Raising awareness about human trafficking is never without heartache and strong emotion. As Heather shares, “The thought of what these little children have lived through is what grieves my whole team the most. We have done our best to really look in to the details of a few true stories to gain perspective when playing the characters in our dances. A viewer came to me once and said, ‘Your daughter is a really good actress. Her crying was so believable.’ I replied, ‘She wasn’t acting.’” Heather admits she can become angry at the state of society that allows such a thing to exist, “That men who should be protectors and guardians have become predators and abusers. That angers me.”
On the flipside, there are great rewards as the cast impacts people on both an emotional and intellectual level—especially when people are moved to action. “When we have given a really great performance and the audience is deeply moved, we feel successful and it gives us a lot of joy.” But their impact goes far beyond the audience at their performances. “Part of what the Girls of Courage have done is raise money to get kids in Cambodia out of the slums and into school. We had the beautiful opportunity to go to Cambodia and meet the eleven kids that we helped give an education to. We went into the slums and met their families who were so thankful. That felt amazing!”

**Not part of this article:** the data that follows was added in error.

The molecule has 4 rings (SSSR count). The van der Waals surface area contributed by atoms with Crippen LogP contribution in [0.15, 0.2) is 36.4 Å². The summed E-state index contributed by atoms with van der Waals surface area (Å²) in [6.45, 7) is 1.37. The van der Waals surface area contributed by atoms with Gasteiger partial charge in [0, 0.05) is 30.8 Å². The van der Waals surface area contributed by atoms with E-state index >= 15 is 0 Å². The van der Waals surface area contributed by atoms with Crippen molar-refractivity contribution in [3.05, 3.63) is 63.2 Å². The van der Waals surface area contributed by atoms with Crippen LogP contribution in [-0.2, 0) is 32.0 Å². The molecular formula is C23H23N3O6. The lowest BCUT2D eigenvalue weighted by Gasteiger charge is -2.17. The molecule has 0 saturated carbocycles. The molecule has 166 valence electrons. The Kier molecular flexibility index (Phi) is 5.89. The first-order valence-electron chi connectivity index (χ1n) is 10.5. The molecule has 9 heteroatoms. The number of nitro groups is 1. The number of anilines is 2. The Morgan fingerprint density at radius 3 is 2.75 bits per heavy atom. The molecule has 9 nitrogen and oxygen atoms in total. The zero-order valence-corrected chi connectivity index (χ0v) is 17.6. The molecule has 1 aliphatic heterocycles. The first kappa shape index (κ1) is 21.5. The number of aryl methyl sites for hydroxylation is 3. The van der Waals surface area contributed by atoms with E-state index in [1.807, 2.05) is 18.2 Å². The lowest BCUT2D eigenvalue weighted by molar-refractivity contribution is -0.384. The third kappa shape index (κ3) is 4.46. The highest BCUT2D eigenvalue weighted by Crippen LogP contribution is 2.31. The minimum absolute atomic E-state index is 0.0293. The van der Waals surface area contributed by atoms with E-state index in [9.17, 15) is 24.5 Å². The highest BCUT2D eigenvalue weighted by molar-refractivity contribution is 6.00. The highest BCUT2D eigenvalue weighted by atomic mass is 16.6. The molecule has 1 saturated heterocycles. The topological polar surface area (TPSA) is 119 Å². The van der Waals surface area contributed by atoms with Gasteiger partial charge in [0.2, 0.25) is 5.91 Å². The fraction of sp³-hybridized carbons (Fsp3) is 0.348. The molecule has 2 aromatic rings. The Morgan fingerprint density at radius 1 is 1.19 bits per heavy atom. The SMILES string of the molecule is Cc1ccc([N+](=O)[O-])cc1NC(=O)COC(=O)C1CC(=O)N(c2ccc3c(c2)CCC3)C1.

Heather has these words of advice for other creative people who want to use their gifts to advocate for justice: “Start small but start. The scripture that has been behind a lot of what we do is, ‘Silver and gold have I none, but such as I have I give it unto thee.’ We may not have money but we have talents, gifts and the ability to make a difference. Therefore, we use what we have. I would say to others the same thing, use what you have.”
In fact, that is Heather’s advice to anyone seeking to make a difference. She believes absolutely everyone can contribute in some way. “Homeless women from the other side of Canada made bracelets and sent them to us so that we could sell them for the education program. Homeless women! They could have said that they have nothing to give but when they heard about what we were doing, they got together and did that. If a group of homeless women can do something to help the kids in Cambodia, we all can.”
Heather believes that with a little effort, everyone can discover what they can do. Here are some of the examples she has seen personally: